I don’t know how common it is in your circle, but in mine, I have balikbayans demanding a trip to Jollibee as soon as they get out of the airport. When I picked up one of my best friends before, our first stop after the airport was…well, you know. She feasted on chicken joy and burger steak–it made it her truly happy and welcomed back home. And then last month, I surprised a friend who came home a day after her birthday–and we surprised her not just with our presence, we also gave her cake and a Jollibee feast. She was so happy, I’m not sure what truly delighted her about the surprise–the FOOD or our presence. Haha.
I was brought up to be independent. As the eldest of four girls, my military father made sure his children were strong enough to fend for themselves. Modified versions of “damsels in distress”, we do not exactly live our lives like MEN, but our parents made sure we were never helpless. We might not be completely strong and skilled, but we were taught to be quick with problem solving. Panic, you lose, you know? Well actually, you can panic—but then you have to know what to do next.
Growing up, my Papa also made sure we engaged in a lot of sports, so I did swimming and track. Then in high school, I was taught to fire guns and began to compete in women’s leagues. Finally, as soon as we could secure a student’s permit, we were taught how to drive and I drove myself to school in College.
This song, “Sit Still, Look Pretty” makes a stand for women who, even in this day, are objectified and pretty much limited in society. It stresses that we refuse to be treated like toys and trophy wives–we don’t want to “sit still, look pretty”, because why should we be diminished to some kind of display right? Women nowadays achieve career levels equivalent to men; we are educated to exhibit excellence and we are even better than them, sometimes (if not always).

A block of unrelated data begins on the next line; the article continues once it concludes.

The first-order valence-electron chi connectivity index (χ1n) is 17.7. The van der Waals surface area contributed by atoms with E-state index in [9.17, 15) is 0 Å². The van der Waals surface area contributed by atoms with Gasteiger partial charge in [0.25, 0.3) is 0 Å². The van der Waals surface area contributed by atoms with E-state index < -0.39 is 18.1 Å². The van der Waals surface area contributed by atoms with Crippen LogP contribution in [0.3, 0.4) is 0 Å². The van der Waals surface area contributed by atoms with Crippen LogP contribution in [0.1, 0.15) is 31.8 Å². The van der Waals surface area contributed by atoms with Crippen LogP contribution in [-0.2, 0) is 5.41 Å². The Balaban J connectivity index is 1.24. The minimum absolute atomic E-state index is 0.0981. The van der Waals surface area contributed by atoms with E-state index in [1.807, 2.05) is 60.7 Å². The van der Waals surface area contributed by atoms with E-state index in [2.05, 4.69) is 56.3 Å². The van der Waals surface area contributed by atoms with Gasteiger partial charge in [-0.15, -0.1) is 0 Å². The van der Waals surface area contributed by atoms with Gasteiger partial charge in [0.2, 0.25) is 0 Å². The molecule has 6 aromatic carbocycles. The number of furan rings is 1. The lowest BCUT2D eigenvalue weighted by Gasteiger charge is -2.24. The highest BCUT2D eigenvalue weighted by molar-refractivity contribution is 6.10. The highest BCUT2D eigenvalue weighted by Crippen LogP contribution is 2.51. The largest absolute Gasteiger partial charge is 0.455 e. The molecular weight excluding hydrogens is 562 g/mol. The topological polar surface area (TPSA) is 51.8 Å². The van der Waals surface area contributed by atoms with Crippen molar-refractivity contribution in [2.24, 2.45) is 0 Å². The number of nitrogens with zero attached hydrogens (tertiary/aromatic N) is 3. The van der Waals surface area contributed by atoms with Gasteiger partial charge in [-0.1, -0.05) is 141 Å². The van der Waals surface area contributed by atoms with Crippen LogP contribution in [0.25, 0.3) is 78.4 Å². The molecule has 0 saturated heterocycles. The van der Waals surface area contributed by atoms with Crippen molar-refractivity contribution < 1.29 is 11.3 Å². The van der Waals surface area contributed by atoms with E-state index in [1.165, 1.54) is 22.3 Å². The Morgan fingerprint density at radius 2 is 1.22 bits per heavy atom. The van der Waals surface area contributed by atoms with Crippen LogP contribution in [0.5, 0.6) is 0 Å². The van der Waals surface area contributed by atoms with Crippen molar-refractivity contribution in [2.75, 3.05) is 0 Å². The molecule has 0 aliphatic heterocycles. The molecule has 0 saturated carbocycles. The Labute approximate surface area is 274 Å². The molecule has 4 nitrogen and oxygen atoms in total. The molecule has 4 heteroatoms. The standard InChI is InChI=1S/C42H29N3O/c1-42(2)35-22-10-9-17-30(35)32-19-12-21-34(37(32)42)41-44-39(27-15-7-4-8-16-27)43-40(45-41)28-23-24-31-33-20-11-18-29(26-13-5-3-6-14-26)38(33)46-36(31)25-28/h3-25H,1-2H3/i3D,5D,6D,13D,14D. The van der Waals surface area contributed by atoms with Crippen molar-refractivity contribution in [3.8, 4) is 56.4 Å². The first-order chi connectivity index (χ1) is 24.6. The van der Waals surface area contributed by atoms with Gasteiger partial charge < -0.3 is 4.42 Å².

My Facebook and other social networking accounts may show that I have numerous connections, but those are professional and personal contacts (mixed with countless acquaintances). In my life, I have met and connected with lots of people but only a few people have made a true impact in me. My close friends are consist of camp neighbors (who are my childhood friends), high school friends (my soul mates), my dentist friends (college and workmates) and some loose friends not belonging to a specific category. These people hold a special place in my heart and I love them. Most of them I grew up with, but some I met later on in life–which shows that friendship is not determined by numbers and not even by proximity.
When I was living in London, I left my friends for two years. I was so far but I became very close to a lot of them while I was away through letters. My friends and I sent letters, back and forth, and soon enough my two years was up and I was coming back home. When I did, when I was finally back, it was as if I hadn’t left.
Technically I left St Paul two years earlier than everyone else because I went to London with my family. I never graduated high school in St. Paul and I do not have an alumni card (nor a yearbook), but I have the heart of Paulinian and no one can ever take that away from me. Growing up, we constantly heard the phrase: “A Paulinian is simple, warm and active” and although we used to chant it like robots, copying exactly how Sister Teresita Agana says it, the brainwashing seeped in. I am a Paulinian through and through and it is truly evident in me: